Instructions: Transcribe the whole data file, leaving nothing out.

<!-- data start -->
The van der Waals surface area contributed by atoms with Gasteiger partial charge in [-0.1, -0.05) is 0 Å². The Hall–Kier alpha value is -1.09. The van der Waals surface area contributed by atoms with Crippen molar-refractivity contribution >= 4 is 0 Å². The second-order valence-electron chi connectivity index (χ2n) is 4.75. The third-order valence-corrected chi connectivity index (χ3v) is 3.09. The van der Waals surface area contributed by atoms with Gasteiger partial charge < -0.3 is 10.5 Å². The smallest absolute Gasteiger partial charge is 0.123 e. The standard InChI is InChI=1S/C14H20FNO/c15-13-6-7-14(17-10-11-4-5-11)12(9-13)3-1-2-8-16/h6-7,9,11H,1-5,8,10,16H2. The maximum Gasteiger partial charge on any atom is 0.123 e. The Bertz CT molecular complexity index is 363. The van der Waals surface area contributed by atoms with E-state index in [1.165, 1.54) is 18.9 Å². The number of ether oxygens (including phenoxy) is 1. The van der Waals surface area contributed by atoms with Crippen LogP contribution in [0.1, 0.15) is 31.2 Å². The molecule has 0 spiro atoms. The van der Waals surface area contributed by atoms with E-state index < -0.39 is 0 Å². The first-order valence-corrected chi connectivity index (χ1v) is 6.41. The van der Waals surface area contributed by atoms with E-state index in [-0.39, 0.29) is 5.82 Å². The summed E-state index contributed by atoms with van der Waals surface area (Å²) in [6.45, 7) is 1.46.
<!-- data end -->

The van der Waals surface area contributed by atoms with Gasteiger partial charge in [-0.1, -0.05) is 0 Å². The Hall–Kier alpha value is -1.09. The van der Waals surface area contributed by atoms with Crippen molar-refractivity contribution >= 4 is 0 Å². The second-order valence-electron chi connectivity index (χ2n) is 4.75. The third-order valence-corrected chi connectivity index (χ3v) is 3.09. The van der Waals surface area contributed by atoms with Gasteiger partial charge < -0.3 is 10.5 Å². The smallest absolute Gasteiger partial charge is 0.123 e. The standard InChI is InChI=1S/C14H20FNO/c15-13-6-7-14(17-10-11-4-5-11)12(9-13)3-1-2-8-16/h6-7,9,11H,1-5,8,10,16H2. The maximum Gasteiger partial charge on any atom is 0.123 e. The Bertz CT molecular complexity index is 363. The van der Waals surface area contributed by atoms with E-state index in [1.165, 1.54) is 18.9 Å². The number of ether oxygens (including phenoxy) is 1. The van der Waals surface area contributed by atoms with Crippen LogP contribution in [0.1, 0.15) is 31.2 Å². The molecule has 0 spiro atoms. The van der Waals surface area contributed by atoms with E-state index < -0.39 is 0 Å². The first-order valence-corrected chi connectivity index (χ1v) is 6.41. The van der Waals surface area contributed by atoms with E-state index in [-0.39, 0.29) is 5.82 Å². The summed E-state index contributed by atoms with van der Waals surface area (Å²) in [6.45, 7) is 1.46.